A second thing that I have learned this semester was how to use Logic better, specifically incorporate audio samples to enhance digital tones. Logic is a DAW (Digital audio workstation) that I am taught here at PSU, as well as use at home to produce music. Incorporating new and different ways of creating music shows how I am adapting to the trends of what I want to do, as well as expanding my knowledge on the subject I am specializing in. Dr. Pfenninger responded to one of my assignments with “I still really need the rap to be much more in front of the mix. That is the focal point. Start with that an build the mix around the vocal!”. In this project I was incorporating rap lyrics alongside a mixture of synths and real instruments. His comment shows how I am still learning about this art, and that I am expanding my knowledge by his feedback. The course this is from is my Sound Design class, a class where I incorporate real sounds with digital ones to create an array of music.

These examples of things that I have learned go to show that I am expanding my knowledge here at PSU, and am having a successful semester. Both are very relevant to my major, as I will be required to meet deadlines and make projects that have live audio in them.

 

 

PLN Eportfolio

Twitter, not to be mistaken with Tweeter (what a stock dilemma that caused back in the day), is what I use for my PLN. PLN stands for Personal Learning Network. The personal component is your ability to design it yourself, and have the reins to have it be whatever you desire. The learning aspect symbolizes how you will grow and absorb information based on how you personalize it. The network part is the result of using it, of how you will make connections that will help you in the future. You should personalize it to help you dive into your intended field. I built my PLN on Twitter, and made it by following many music producers and people that post about music related things, like products or trends.

Having a PLN is like an open pedagogy, in its way it connects you to information. It can virtually connect you with relevant resources shows it to be very resourceful, while its parameters being limitless make it very open. Derosa and Jhangiani define open pedagogy as “a site of praxis, a place where theories about learning, teaching, technology, and social justice enter into a conversation with each other and inform the development of educational practices and structures.” Thru my PLN I am able to find many OER and influences to help me throughout my work.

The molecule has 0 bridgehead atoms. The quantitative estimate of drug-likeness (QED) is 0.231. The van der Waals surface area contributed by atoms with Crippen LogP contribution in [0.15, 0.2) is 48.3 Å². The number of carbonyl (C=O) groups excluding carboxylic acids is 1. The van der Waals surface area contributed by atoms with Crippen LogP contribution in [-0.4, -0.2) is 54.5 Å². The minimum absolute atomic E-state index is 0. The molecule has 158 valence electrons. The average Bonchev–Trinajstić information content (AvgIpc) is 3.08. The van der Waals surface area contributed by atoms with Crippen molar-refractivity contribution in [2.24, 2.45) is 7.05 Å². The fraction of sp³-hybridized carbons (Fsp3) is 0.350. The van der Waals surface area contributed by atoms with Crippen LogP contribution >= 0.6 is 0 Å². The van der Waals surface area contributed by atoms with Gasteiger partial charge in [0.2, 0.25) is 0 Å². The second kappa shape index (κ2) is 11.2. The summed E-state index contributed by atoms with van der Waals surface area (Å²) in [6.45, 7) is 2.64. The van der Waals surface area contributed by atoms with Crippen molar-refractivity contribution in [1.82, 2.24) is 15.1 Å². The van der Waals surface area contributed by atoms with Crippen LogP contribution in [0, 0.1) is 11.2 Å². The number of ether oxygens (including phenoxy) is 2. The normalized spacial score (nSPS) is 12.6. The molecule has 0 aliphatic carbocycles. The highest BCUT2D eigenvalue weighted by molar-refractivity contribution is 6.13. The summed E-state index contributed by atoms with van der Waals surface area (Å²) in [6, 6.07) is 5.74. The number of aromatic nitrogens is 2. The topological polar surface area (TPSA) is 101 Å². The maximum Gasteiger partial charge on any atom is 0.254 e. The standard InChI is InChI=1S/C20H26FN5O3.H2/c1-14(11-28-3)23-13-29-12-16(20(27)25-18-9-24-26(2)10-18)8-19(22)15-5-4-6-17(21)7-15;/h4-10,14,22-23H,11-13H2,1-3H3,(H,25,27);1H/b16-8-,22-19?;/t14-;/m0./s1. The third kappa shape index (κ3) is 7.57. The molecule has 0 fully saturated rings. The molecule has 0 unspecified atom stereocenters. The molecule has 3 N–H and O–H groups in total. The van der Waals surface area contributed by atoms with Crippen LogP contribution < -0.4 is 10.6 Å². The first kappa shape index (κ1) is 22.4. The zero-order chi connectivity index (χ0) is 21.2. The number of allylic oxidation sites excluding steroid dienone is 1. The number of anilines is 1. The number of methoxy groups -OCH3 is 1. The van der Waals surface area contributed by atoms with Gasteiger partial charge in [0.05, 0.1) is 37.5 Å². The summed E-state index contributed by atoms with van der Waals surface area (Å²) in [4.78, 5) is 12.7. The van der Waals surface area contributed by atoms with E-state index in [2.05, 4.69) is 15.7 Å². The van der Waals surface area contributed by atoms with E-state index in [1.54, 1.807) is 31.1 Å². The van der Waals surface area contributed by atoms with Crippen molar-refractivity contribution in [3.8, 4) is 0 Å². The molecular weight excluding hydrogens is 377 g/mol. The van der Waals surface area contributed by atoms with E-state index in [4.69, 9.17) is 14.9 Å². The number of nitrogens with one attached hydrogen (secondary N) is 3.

Green and Wiley say “education is, first and foremost, an enterprise of sharing. In fact, sharing is the sole means by which education is effected.” This really goes along with a PLN, as by using a social media to follow or look at others content, you are partaking in the sharing process. Social media is a means to share. Knowledge is meant to be passed on, and improved, maybe even adapted, to fit the means of someone overcoming a problem. Maybe their problem is thinking of a song to make, and the educational resource that helped them is a song they heard with a dank chord progression. If the resource isn’t totally open, let it inspire you, but not make you plagiarize. This all goes along with the saying “it takes a village.” Derosa and Jhangiani say “since the invention of the Internet, copyright law has been “strengthened” to further restrict the Internet’s copying and sharing capabilities. While existing laws, business models, and educational practices make it difficult for instructors and learners to leverage the full power of the Internet to access high-quality, affordable learning materials, open educational resources can be freely copied and shared (and revised and remixed) without breaking the law.You aren’t going to grow in your field if you don’t expose yourself to updates or content about said field. Many of the readings talk about how many resources should be more open and passed along. Social media is a way to do that, and creating a PLN is a way to filter it to fit your means.